The Toronto Stock Exchange rebounded slightly just after the open Thursday as commodity prices gained ground on expectations China may move to stimulate its economy.
The S&P/TSX composite index added 47.75 points to 12,280.61 after closing lower Wednesday as commodities dropped amid discord over austerity measures expected to be announced by heavily indebited European countries.
The Canadian dollar lifted 0.19 of a cent to 101.69 cents US as investor sentiment improved slightly.
Wall Street also opened higher, with the Dow ahead 48.42 points to 13,461.93, the Nasdaq 8.79 points higher at 3,102.49 and the broader S&P 500 up 5.73 points at 1,439.05.
The benchmark New York oil contract was ahead $1.09 at US$91.07 a barrel, the December gold contract added $12.40 to US$1,766 an ounce and the December copper contract rose two cents to US$3.73 a pound.
The market gains were helped by expectations that the People’s Bank of China will soon take more steps to stimulate the world’s No. 2 economy, which has been slowing. The country is a big consumer of commodities for its manufacturing sector.
Worries about a slowing Chinese economy have combined with unrest in Europe to pressure the market this month.
There was also a bit of respite in Europe. Greek officials said Thursday that after weeks of fruitless efforts, the heads of the three parties in Greece’s governing coalition have struck a basic deal on a new round of harsh austerity measures required for the country to continue getting vital rescue loans.
Though the mood in markets has improved modestly, investors remain concerned about developments in Europe, where Greece and Spain have witnessed violent protests against debt reduction measures due to be announced this week.
Greater focus will probably centre on Spain, where the government is to unveil new austerity policies later Thursday amid mounting concerns over the country’s economic future.
Recession-hit Spain has come under pressure to tap a bond-buying program from the European Central Bank that has been partly designed to keep a lid on the country’s borrowing costs. But the government has been reluctant to request the help for fear of the conditions attached.
However, the FTSE 100 index of leading British shares was up 0.2 per cent while Germany’s DAX rose 0.3 per cent and the CAC-40 in France was 0.6 per cent higher.
Investors were also reacting to a positive sign in a U.S. Commerce Department report on August business orders for durable goods, or items that are expected to last for at least three years. While the overall number dropped sharply because of a huge decline in commercial aircraft orders, business orders for machinery, electronics and other equipment, which are a good indication of their investment plans, rose 1.1 per cent. That’s the first increase since May.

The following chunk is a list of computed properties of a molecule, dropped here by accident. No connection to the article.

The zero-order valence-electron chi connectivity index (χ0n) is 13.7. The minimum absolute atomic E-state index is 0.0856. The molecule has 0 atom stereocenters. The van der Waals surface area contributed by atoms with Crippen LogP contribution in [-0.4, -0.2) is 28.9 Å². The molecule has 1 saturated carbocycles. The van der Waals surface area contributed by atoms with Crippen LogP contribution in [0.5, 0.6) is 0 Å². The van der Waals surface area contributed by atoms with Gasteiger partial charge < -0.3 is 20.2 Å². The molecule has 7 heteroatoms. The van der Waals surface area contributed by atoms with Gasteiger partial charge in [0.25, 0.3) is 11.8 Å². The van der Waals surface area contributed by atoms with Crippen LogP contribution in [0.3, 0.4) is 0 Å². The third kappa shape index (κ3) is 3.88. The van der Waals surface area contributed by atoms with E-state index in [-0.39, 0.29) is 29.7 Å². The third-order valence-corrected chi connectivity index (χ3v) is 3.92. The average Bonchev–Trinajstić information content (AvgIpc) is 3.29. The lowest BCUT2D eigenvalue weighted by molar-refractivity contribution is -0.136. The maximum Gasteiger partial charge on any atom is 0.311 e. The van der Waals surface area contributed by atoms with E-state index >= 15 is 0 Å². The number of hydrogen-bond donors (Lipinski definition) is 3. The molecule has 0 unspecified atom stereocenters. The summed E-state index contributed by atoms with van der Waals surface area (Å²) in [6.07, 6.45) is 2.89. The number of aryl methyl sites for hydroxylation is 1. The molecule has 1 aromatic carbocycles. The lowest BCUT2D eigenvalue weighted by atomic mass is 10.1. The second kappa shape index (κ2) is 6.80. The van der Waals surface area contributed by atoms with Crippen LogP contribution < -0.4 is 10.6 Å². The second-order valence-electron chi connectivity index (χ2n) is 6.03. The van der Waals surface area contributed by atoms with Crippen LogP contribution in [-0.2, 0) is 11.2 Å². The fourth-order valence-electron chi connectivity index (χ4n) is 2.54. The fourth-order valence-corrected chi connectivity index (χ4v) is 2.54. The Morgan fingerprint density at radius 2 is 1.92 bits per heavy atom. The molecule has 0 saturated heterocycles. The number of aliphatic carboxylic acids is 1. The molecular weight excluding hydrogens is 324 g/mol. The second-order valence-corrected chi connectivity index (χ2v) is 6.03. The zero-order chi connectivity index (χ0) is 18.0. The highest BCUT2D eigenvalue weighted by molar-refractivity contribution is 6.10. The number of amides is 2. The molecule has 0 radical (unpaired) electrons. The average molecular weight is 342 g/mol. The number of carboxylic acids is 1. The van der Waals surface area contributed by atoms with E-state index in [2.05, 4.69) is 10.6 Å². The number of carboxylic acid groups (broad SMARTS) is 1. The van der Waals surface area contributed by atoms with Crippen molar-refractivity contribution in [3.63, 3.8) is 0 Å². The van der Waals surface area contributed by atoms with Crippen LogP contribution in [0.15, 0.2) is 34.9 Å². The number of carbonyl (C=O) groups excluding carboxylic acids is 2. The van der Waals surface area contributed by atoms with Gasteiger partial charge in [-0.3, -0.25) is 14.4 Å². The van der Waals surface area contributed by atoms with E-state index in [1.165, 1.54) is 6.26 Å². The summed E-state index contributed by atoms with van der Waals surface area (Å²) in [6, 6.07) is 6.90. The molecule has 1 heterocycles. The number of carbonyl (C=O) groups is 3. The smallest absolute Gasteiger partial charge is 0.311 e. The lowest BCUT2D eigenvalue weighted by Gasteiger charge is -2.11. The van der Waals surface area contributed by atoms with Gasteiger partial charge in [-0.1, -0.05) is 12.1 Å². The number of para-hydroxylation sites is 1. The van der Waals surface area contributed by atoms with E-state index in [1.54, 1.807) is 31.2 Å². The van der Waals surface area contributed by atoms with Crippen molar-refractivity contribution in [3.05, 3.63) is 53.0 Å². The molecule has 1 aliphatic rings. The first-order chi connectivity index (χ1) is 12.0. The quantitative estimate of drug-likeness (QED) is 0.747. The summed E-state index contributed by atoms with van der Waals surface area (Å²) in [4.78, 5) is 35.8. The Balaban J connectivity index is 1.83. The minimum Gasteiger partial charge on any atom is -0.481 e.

One less positive sign came in another report from Commerce, which said that the U.S. economy grew even more sluggishly in the April-to-June quarter than previously thought.
The agency revised the annual growth rate to 1.3 per cent, down from its previous estimate of 1.7 per cent. The revision mainly came as a result of slashing estimates for crop production by $12 billion, reflecting the drought that battered farms this summer.
Investors also got word from the U.S. Labour Department that the number of Americans seeking unemployment benefits last week plunged to the lowest level in nine weeks, a hopeful sign for the job market.
In Canada, traders took in a Statistics Canada report that the average weekly earnings for non-farm payroll employees was $906.68 in July, up 1.1 per cent from the previous month.
It said the earnings were also up 4.1 per cent from July 2011, reflecting a number of factors, including wage growth, changes in the composition of employment, as well as average hours worked per week.
In Canadian corporate news, a glimpse into the state of struggling BlackBerry maker Research In Motion (TSX:RIM) will be revealed when the company releases its second-quarter financial results after markets close. Shares rose 1.3 per cent, or nine cents, to $6.97.
And eye drug developer QLT Inc. (TSX:QLT) said Thursday it plans to buy back up to 3.4 million of its shares over the next year as the first step in a plan to return $100 million to stockholders. Its shares rose 3.5 per cent or 27 cents to $8.